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Scientists have found a way to get rid of scars without plastic surgery

Yulia PoteriankoLife
Scientists test method of treating scars with hair follicle transplantation

Scars are one of the most common aesthetic skin problems for which there is no effective treatment. At least, it hasn't existed until now. But now researchers from Imperial College London have come up with a way to treat scars with hair follicle transplantation.

According to the New Atlas, the scientists started from the observation that hair does not grow on scar tissue, as well as studies that have shown that wounds heal faster and leave fewer scars in areas of skin with a large number of hair follicles. In addition, it has been found that follicles accelerate the healing process when transplanted into relatively fresh wound areas.

Therefore, the scientists decided to try to investigate the effect of hair follicle transplantation on scars to see if it could eliminate existing scars. Together with Dr Francisco Jimenez from the University of Fernando Pessoa in Spain, the British researchers took three subjects with mature scars on their scalps and transplanted follicles into these areas.

To observe the changes, they took samples of scar tissue three millimetres thick. The first one was taken immediately before transplantation, and then again in two, four and six months. It turned out that the follicles after transplantation not only did not stop producing hair, but also began to provoke "profound architectural and genetic shifts in the scars towards the profile of healthy, intact skin".

In particular, the follicles promoted the expression of genes responsible for the growth of blood vessels and normal skin cells. At the same time, the expression of genes responsible for the formation of scar tissue decreased. Four months after the procedure, the number of blood vessels in the subjects' tissues was almost equal to the number of vessels in healthy skin.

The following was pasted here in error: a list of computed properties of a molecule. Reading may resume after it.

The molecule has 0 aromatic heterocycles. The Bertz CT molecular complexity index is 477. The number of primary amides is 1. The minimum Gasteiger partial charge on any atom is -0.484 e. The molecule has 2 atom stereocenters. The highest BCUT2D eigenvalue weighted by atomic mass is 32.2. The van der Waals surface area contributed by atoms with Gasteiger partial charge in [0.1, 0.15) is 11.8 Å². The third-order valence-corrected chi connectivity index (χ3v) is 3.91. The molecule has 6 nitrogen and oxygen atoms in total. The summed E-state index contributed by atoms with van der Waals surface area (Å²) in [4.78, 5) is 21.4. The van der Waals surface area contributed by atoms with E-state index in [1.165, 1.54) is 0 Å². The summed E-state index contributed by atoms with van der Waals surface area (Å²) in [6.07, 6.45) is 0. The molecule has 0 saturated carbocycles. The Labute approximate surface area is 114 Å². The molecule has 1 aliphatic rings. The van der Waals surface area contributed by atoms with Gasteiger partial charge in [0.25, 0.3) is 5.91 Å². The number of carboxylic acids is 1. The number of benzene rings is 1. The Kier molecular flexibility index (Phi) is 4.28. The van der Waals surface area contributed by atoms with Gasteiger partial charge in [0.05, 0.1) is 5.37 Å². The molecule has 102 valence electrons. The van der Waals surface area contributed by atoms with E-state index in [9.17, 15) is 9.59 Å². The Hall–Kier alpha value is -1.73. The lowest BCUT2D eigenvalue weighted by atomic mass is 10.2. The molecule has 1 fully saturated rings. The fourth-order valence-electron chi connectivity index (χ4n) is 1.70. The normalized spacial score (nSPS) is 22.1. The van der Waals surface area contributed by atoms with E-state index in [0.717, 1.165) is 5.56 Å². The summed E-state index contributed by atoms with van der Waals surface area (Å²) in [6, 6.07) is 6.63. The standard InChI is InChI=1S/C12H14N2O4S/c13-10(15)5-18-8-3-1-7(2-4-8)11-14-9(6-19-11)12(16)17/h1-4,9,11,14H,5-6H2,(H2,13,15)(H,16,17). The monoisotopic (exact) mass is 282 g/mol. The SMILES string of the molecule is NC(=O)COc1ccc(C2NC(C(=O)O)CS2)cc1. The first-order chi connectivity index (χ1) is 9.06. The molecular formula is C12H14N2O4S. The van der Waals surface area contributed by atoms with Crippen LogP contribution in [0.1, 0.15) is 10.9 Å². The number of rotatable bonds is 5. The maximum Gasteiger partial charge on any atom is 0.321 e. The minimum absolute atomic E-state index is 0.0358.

And after six months, the outer layer of skin (epidermis) on the scars doubled in thickness and almost equaled the epidermis of the intact skin. Scientists noted that the density of collagen fibres in the scar tissue decreased, meaning that the skin in this area became softer and more pliable. The researchers emphasised that these two indicators are important because thin epidermis makes the scar more vulnerable to damage, and the rigid structure of the altered skin prevents free movement.

The study, published in the journal Regenerative Medicine, notes that hair transplants can cause undesirable effects when treating scars in areas other than the scalp. But with the results of their research in mind, they will now try to better understand the mechanisms that are triggered during follicle transplantation. This will help to reproduce the effect of reducing scars without the need for actual transplantation in the future.

Earlier, OBOZREVATEL talked about a study of how the human brain changes in space zero gravity.

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